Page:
Tree species are amazingly diverse, ranging from those that tower hundreds of feet into the sky to those that can live for 10,000 years; from species that live submerged in water for large parts of their lives to others than can survive desert conditions.
The importance of trees
There are thought to be between 60,000 and 80,000 species of tree in the world. Most of these occur in the tropics, with temperate regions such as the UK being home to only a small percentage of the total.
We depend on trees for many aspects of our lives; as well as continuously providing oxygen and soaking up carbon dioxide, they provide medicines, fibres for clothing, food, dyes, resins, spices, latex, and of course timber for everything from cricket bats to houses.
Trees are home to a wide range of other species of plants and animals and form vital habitats; it has been estimated that 50% of the biodiversity of land-based life on our planet is associated with tree canopies. Today woodland covers nearly 12% of the UK, half of which is deciduous broad-leaved woodland and half coniferous forest. It has been estimated that Britain is home to around 4 billion trees.
Trees at Kew
Kew Gardens contains around 14,000 trees, and our world-renowned Arboretum stretches across most of the Gardens’ 300 acres. It is home to some of the finest specimens of trees from all over the world, containing examples from as far back as the early 18th century to newly planted rarities from recent Kew plant collecting expeditions.
Every specimen is a piece of history in the development of an ever-changing landscape, representing the generations of a great historic tree collection. The collection is often arranged with plants that are related to each other grouped together for comparison and ease of research.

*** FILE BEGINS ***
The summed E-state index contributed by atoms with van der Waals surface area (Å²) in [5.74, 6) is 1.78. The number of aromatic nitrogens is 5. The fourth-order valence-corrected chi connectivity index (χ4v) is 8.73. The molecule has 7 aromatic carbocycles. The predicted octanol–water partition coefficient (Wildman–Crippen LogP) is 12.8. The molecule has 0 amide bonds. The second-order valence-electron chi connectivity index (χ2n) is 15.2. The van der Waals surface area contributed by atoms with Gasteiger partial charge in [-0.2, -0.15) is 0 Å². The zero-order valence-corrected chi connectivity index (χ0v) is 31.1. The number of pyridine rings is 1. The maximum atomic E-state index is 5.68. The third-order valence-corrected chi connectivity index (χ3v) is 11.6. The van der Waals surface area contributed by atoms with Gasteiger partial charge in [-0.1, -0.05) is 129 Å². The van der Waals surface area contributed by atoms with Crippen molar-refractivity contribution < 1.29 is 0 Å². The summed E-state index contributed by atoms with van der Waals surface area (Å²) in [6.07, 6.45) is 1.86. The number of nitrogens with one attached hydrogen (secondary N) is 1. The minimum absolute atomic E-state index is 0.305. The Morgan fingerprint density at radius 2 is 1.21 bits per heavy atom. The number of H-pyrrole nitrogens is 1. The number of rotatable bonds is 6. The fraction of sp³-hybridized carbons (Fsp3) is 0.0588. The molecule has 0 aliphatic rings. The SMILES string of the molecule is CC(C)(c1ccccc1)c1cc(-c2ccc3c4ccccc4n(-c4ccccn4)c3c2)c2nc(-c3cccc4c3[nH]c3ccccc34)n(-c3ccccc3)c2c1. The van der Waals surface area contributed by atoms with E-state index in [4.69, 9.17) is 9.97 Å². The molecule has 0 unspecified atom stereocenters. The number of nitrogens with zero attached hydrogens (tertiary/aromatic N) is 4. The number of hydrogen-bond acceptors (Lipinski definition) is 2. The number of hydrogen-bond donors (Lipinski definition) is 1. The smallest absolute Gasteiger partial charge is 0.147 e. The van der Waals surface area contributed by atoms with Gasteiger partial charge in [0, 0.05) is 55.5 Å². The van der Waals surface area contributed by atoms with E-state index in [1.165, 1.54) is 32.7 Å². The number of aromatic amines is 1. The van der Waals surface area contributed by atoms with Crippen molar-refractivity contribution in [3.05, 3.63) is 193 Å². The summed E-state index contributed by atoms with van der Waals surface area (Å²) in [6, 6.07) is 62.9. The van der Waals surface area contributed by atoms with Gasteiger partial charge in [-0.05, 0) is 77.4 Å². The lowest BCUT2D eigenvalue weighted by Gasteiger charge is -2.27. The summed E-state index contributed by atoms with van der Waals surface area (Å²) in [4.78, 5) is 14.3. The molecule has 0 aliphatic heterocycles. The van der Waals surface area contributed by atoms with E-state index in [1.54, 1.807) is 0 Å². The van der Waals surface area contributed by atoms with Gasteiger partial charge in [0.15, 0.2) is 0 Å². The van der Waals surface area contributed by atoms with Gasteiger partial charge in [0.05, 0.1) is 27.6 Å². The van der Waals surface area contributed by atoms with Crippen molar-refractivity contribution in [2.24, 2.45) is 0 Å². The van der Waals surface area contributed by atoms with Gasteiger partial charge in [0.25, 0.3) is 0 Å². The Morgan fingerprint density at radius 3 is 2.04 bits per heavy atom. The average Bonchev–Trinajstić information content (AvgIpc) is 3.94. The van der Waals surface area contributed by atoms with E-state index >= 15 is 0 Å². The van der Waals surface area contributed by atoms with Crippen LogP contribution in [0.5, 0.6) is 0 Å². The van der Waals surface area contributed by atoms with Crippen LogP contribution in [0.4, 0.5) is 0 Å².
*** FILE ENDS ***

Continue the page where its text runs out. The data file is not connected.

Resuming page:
Our famous trees - the Old Lions
Kew’s ‘Old Lions’ are some of the Gardens' few remaining trees with the oldest actual known planting date of 1762. They are: Ginkgo biloba (maidenhair tree), Styphnolobium japonicum (pagoda tree) and Platanus orientalis (oriental plane) to the west of the Princess of Wales Conservatory; Robinia pseudoacacia (false acacia) on the lawn in front of the Orangery; and the Zelkova carpinifolia in the Herbarium paddock.
Some of these trees were brought from a neighbouring estate which belonged to the Duke of Argyll (the uncle of Lord Bute and botanical advisor to Princess Augusta). They became part of a new 5-acre arboretum laid out by William Aiton, which sat next to the Orangery.
A view from the canopy: Kew’s Xstrata Treetop Walkway
Opened in 2008, our 18-metre high Xstrata Treetop Walkway gives you the opportunity to wander high above the ground through the tree canopy of sweet chestnuts, limes and deciduous oaks to discover birds, insects, lichens and fungi that rely on these huge organisms.
The 200 metre-long walkway is a thrilling experience, and also offers a unique bird’s-eye view of the Gardens, as well as the London skyline.
Explore our species profiles: Trees
Indian horse chestnut
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